I mean look, sometimes a lack of exposition is an artistic decision to ignore things that would simply hold back an engaging atmospheric film. I recently made the claim that the most appealing part of It Follows was the refusal of the info dump, that is you know what is happening but the why, in the sense of back story, is considered superfluous. That is not what we mean here though, is it? Some of these European films have no back story and I think it is because they just didn’t write one. Nightmare City has all the exposition it feels it needs: these are radiation victims who, for some insane reason, need blood. Now, what is crazy about this set up is that it is certainly enough info to decide the movie is dumb, but not enough to feel like you understand why anything is happening. You are right, this sort of film from this era has this happen often. Characters? Lets just settle for caricatures or stock folks. Plot? Look, there is danger, and now people are dying. I do think that is part of the appeal now, though. While we could attack these films for their lack of depth, they still are often made with more visual flare and directing talent than even some of the biggest films from the US.
Do you think it is the artistic flare, the sort of visual intelligence of these films, that makes their fans so close to artistic film fans? I mean think about folks who love obscure art films and people who love obscure Euro horror films. They are not often the same exact fans, but there is often some cross over. Even when these movies are totally ridiculous, I don’t often find myself laughing at them cause they still effect me. Is the visual strength of these movies why they sit with us and appeal to so many different people?
I think the visual intelligence of European horror films is what makes them so appealing to fans who don’t even like horror. Actually, I’ve found that people who are super-into American horror really despise Italian horror films, simply because they can’t get a handle on what’s going on. Personally, I’ve grown to love weird Slovenian art film, simply because you just watch and enjoy. You lose yourself in the visuals presented, and let them take you where they go, without worrying what it’s all about.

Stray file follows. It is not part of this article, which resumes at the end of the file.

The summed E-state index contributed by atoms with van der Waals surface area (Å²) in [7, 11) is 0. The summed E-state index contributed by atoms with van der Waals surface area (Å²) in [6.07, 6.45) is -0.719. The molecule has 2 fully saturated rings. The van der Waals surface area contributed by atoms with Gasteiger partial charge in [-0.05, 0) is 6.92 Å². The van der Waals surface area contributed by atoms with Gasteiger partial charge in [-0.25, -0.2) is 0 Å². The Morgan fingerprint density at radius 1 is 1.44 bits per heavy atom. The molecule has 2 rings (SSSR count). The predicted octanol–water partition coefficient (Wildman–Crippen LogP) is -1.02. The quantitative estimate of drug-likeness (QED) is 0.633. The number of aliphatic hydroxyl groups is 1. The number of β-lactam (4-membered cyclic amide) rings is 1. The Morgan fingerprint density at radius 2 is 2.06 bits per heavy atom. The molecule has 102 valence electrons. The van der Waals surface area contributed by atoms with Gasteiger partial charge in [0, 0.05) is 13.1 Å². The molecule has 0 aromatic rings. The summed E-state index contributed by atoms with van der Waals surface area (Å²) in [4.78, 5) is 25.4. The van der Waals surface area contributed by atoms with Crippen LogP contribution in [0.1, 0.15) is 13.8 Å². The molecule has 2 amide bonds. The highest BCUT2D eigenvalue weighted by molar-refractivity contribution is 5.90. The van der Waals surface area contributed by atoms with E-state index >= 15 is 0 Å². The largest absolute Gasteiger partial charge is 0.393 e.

Given that the visuals of the film are so strong, you don’t need a plot. Who cares why, when there’s so much to look at? Honestly, what’s absolutely great about these is the fact that you could turn off the sound, watch them almost silently, and still find something about which to enthuse.
I don’t want to overstate my case here, these directors are not Felini or whatever. By the same token, Nightmare City is not The Beyond. Fulci had his own visual genius, and I think you can defend some of his most insane films regardless of how the plots may not always seem coherent. I will say though that American films do too often rely solely on story and dialogue in a medium that is very much a visual one. How many sick American films, horror or not, still look shoddy? How few capitalize not only on the strength of their story telling but also captivate their audience with gorgeous visuals?
Like any art, Film has a visual vocabulary, and film makers should have a way to communicate with use beyond the words their characters say or the events they participate in. This is, of course, arguing way too much for a film like Nightmare City, which is in mnay ways a surprisingly compelling cash grab. Clearly, this movie exists because of the popularity of horror films LIKE this, and whatever it has to show us is simply that self serving capitalism and effective film making can coexist. However, it is still very Italian, and for me the Italians are more commonly visual directors, who realize that images can be as moving as ideas or story. Nightmare City is the least obvious example of this sort of film making, as I suspect it was an attempt at a more visceral action film, but even in its shallow depths manages some far more powerful images than comparable American films.